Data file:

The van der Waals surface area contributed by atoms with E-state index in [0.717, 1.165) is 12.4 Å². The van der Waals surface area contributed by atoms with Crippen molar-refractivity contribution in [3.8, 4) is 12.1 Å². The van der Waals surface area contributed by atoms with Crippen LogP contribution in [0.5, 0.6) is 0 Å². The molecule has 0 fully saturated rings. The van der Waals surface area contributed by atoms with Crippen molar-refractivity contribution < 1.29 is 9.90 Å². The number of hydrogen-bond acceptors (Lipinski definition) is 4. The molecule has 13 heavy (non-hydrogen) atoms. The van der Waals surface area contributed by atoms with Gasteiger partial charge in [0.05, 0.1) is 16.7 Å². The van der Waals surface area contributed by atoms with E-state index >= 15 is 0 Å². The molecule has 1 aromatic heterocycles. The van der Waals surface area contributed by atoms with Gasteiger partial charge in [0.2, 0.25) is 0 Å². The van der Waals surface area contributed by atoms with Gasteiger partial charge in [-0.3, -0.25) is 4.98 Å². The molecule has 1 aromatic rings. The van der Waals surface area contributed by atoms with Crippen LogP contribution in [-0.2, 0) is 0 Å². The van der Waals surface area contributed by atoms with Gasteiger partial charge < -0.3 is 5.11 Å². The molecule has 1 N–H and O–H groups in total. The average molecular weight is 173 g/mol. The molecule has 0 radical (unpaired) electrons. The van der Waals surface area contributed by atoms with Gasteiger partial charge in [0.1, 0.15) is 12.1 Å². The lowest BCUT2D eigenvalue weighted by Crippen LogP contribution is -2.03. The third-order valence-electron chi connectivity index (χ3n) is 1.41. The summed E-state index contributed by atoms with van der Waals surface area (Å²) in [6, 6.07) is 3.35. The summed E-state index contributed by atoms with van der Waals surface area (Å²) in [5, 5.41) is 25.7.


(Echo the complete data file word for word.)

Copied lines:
The van der Waals surface area contributed by atoms with E-state index in [0.717, 1.165) is 12.4 Å². The van der Waals surface area contributed by atoms with Crippen molar-refractivity contribution in [3.8, 4) is 12.1 Å². The van der Waals surface area contributed by atoms with Crippen LogP contribution in [0.5, 0.6) is 0 Å². The molecule has 0 fully saturated rings. The van der Waals surface area contributed by atoms with Crippen molar-refractivity contribution < 1.29 is 9.90 Å². The number of hydrogen-bond acceptors (Lipinski definition) is 4. The molecule has 13 heavy (non-hydrogen) atoms. The van der Waals surface area contributed by atoms with Gasteiger partial charge in [0.05, 0.1) is 16.7 Å². The van der Waals surface area contributed by atoms with E-state index >= 15 is 0 Å². The molecule has 1 aromatic heterocycles. The van der Waals surface area contributed by atoms with Gasteiger partial charge in [0.2, 0.25) is 0 Å². The van der Waals surface area contributed by atoms with Gasteiger partial charge in [-0.3, -0.25) is 4.98 Å². The molecule has 1 aromatic rings. The van der Waals surface area contributed by atoms with Crippen LogP contribution in [-0.2, 0) is 0 Å². The van der Waals surface area contributed by atoms with Gasteiger partial charge < -0.3 is 5.11 Å². The molecule has 1 N–H and O–H groups in total. The average molecular weight is 173 g/mol. The molecule has 0 radical (unpaired) electrons. The van der Waals surface area contributed by atoms with Gasteiger partial charge in [0.1, 0.15) is 12.1 Å². The lowest BCUT2D eigenvalue weighted by Crippen LogP contribution is -2.03. The third-order valence-electron chi connectivity index (χ3n) is 1.41. The summed E-state index contributed by atoms with van der Waals surface area (Å²) in [6, 6.07) is 3.35. The summed E-state index contributed by atoms with van der Waals surface area (Å²) in [5, 5.41) is 25.7.